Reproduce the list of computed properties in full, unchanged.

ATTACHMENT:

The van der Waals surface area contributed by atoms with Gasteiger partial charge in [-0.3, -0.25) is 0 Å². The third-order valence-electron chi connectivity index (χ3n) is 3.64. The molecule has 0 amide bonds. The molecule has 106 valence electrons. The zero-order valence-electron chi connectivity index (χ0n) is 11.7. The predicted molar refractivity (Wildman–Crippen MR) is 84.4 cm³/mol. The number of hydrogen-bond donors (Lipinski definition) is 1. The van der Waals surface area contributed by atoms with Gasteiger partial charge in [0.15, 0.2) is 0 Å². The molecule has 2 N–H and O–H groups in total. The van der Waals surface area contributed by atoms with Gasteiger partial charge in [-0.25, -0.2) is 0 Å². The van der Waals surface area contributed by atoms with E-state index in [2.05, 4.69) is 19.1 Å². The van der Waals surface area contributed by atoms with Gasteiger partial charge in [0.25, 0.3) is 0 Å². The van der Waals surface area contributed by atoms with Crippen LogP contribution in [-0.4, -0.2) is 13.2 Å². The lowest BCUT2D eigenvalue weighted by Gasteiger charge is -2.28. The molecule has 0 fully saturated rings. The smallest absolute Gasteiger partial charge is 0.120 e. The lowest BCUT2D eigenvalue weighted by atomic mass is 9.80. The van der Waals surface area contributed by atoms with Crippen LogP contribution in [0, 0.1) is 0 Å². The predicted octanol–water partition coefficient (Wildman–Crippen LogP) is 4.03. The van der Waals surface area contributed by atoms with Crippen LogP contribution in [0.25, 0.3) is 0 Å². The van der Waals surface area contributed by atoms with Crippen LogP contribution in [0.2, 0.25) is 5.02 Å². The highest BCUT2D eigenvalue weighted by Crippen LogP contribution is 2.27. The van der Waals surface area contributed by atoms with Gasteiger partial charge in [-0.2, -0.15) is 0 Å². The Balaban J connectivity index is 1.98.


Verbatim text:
The van der Waals surface area contributed by atoms with Gasteiger partial charge in [-0.3, -0.25) is 0 Å². The third-order valence-electron chi connectivity index (χ3n) is 3.64. The molecule has 0 amide bonds. The molecule has 106 valence electrons. The zero-order valence-electron chi connectivity index (χ0n) is 11.7. The predicted molar refractivity (Wildman–Crippen MR) is 84.4 cm³/mol. The number of hydrogen-bond donors (Lipinski definition) is 1. The van der Waals surface area contributed by atoms with Gasteiger partial charge in [0.15, 0.2) is 0 Å². The molecule has 2 N–H and O–H groups in total. The van der Waals surface area contributed by atoms with Gasteiger partial charge in [-0.25, -0.2) is 0 Å². The van der Waals surface area contributed by atoms with E-state index in [2.05, 4.69) is 19.1 Å². The van der Waals surface area contributed by atoms with Gasteiger partial charge in [0.25, 0.3) is 0 Å². The van der Waals surface area contributed by atoms with Crippen LogP contribution in [-0.4, -0.2) is 13.2 Å². The lowest BCUT2D eigenvalue weighted by Gasteiger charge is -2.28. The molecule has 0 fully saturated rings. The smallest absolute Gasteiger partial charge is 0.120 e. The lowest BCUT2D eigenvalue weighted by atomic mass is 9.80. The van der Waals surface area contributed by atoms with Crippen LogP contribution in [0, 0.1) is 0 Å². The predicted octanol–water partition coefficient (Wildman–Crippen LogP) is 4.03. The van der Waals surface area contributed by atoms with Crippen LogP contribution in [0.25, 0.3) is 0 Å². The van der Waals surface area contributed by atoms with Crippen LogP contribution in [0.2, 0.25) is 5.02 Å². The highest BCUT2D eigenvalue weighted by Crippen LogP contribution is 2.27. The van der Waals surface area contributed by atoms with Gasteiger partial charge in [-0.2, -0.15) is 0 Å². The Balaban J connectivity index is 1.98.